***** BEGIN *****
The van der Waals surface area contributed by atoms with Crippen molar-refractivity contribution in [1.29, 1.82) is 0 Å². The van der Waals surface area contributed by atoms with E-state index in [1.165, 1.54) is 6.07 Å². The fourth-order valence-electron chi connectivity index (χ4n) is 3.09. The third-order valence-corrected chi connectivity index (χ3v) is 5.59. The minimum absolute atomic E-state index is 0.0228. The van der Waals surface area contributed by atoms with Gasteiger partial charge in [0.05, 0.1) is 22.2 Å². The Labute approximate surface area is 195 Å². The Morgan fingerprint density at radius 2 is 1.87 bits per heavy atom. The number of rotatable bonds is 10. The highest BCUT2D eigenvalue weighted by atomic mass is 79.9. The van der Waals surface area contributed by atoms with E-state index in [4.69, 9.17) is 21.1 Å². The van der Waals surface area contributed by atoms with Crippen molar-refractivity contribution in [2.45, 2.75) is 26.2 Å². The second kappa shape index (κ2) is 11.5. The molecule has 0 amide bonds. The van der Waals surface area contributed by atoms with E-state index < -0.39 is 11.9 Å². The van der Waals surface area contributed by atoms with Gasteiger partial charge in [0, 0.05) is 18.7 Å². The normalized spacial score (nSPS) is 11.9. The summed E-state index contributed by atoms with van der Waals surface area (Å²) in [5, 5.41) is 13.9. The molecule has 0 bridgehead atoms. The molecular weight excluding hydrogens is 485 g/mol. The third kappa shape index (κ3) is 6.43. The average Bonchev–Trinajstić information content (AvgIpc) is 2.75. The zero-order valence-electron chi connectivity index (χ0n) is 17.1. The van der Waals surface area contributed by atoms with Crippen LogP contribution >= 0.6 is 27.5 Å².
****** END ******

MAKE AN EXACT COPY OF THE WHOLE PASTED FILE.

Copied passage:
The van der Waals surface area contributed by atoms with Crippen molar-refractivity contribution in [1.29, 1.82) is 0 Å². The van der Waals surface area contributed by atoms with E-state index in [1.165, 1.54) is 6.07 Å². The fourth-order valence-electron chi connectivity index (χ4n) is 3.09. The third-order valence-corrected chi connectivity index (χ3v) is 5.59. The minimum absolute atomic E-state index is 0.0228. The van der Waals surface area contributed by atoms with Gasteiger partial charge in [0.05, 0.1) is 22.2 Å². The Labute approximate surface area is 195 Å². The Morgan fingerprint density at radius 2 is 1.87 bits per heavy atom. The number of rotatable bonds is 10. The highest BCUT2D eigenvalue weighted by atomic mass is 79.9. The van der Waals surface area contributed by atoms with E-state index in [4.69, 9.17) is 21.1 Å². The van der Waals surface area contributed by atoms with Crippen molar-refractivity contribution in [2.45, 2.75) is 26.2 Å². The second kappa shape index (κ2) is 11.5. The molecule has 0 amide bonds. The van der Waals surface area contributed by atoms with E-state index < -0.39 is 11.9 Å². The van der Waals surface area contributed by atoms with Gasteiger partial charge in [0, 0.05) is 18.7 Å². The normalized spacial score (nSPS) is 11.9. The summed E-state index contributed by atoms with van der Waals surface area (Å²) in [5, 5.41) is 13.9. The molecule has 0 bridgehead atoms. The molecular weight excluding hydrogens is 485 g/mol. The third kappa shape index (κ3) is 6.43. The average Bonchev–Trinajstić information content (AvgIpc) is 2.75. The zero-order valence-electron chi connectivity index (χ0n) is 17.1. The van der Waals surface area contributed by atoms with Crippen LogP contribution >= 0.6 is 27.5 Å².